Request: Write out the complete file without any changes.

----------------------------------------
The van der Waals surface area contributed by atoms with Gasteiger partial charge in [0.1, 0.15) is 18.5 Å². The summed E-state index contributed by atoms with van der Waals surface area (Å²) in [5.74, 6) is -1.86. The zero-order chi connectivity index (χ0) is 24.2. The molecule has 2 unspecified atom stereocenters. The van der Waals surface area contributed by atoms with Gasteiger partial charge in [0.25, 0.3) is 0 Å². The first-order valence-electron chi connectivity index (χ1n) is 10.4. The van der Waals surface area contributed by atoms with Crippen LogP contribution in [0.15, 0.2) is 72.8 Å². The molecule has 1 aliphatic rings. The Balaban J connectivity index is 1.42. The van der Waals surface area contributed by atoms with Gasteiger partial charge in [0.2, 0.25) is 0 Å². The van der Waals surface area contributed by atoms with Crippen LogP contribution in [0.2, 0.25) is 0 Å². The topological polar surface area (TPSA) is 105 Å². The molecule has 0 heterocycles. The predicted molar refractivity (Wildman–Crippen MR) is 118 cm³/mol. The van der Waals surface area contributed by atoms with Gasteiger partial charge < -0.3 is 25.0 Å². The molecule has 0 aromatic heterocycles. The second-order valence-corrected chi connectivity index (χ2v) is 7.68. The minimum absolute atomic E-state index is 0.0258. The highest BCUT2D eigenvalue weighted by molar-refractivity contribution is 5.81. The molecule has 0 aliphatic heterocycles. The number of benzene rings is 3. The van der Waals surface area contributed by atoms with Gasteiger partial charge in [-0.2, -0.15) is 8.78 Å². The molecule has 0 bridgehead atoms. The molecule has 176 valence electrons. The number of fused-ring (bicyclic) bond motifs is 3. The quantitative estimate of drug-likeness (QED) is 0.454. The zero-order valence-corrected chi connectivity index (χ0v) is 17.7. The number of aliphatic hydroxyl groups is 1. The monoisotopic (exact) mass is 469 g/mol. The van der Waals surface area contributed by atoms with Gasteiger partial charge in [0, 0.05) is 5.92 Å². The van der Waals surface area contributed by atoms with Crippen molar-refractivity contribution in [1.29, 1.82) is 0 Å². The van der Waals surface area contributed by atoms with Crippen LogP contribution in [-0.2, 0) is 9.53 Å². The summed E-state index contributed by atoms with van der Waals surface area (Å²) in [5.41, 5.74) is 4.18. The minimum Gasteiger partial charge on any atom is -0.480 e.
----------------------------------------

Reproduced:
The van der Waals surface area contributed by atoms with Gasteiger partial charge in [0.1, 0.15) is 18.5 Å². The summed E-state index contributed by atoms with van der Waals surface area (Å²) in [5.74, 6) is -1.86. The zero-order chi connectivity index (χ0) is 24.2. The molecule has 2 unspecified atom stereocenters. The van der Waals surface area contributed by atoms with Gasteiger partial charge in [0.25, 0.3) is 0 Å². The first-order valence-electron chi connectivity index (χ1n) is 10.4. The van der Waals surface area contributed by atoms with Crippen LogP contribution in [0.15, 0.2) is 72.8 Å². The molecule has 1 aliphatic rings. The Balaban J connectivity index is 1.42. The van der Waals surface area contributed by atoms with Gasteiger partial charge in [0.2, 0.25) is 0 Å². The van der Waals surface area contributed by atoms with Crippen LogP contribution in [0.2, 0.25) is 0 Å². The topological polar surface area (TPSA) is 105 Å². The molecule has 0 heterocycles. The predicted molar refractivity (Wildman–Crippen MR) is 118 cm³/mol. The van der Waals surface area contributed by atoms with Gasteiger partial charge < -0.3 is 25.0 Å². The molecule has 0 aromatic heterocycles. The second-order valence-corrected chi connectivity index (χ2v) is 7.68. The minimum absolute atomic E-state index is 0.0258. The highest BCUT2D eigenvalue weighted by molar-refractivity contribution is 5.81. The molecule has 0 aliphatic heterocycles. The number of benzene rings is 3. The van der Waals surface area contributed by atoms with Gasteiger partial charge in [-0.2, -0.15) is 8.78 Å². The molecule has 0 bridgehead atoms. The molecule has 176 valence electrons. The number of fused-ring (bicyclic) bond motifs is 3. The quantitative estimate of drug-likeness (QED) is 0.454. The zero-order valence-corrected chi connectivity index (χ0v) is 17.7. The number of aliphatic hydroxyl groups is 1. The monoisotopic (exact) mass is 469 g/mol. The van der Waals surface area contributed by atoms with Gasteiger partial charge in [0, 0.05) is 5.92 Å². The van der Waals surface area contributed by atoms with Crippen molar-refractivity contribution in [1.29, 1.82) is 0 Å². The van der Waals surface area contributed by atoms with Crippen LogP contribution in [-0.2, 0) is 9.53 Å². The summed E-state index contributed by atoms with van der Waals surface area (Å²) in [5.41, 5.74) is 4.18. The minimum Gasteiger partial charge on any atom is -0.480 e.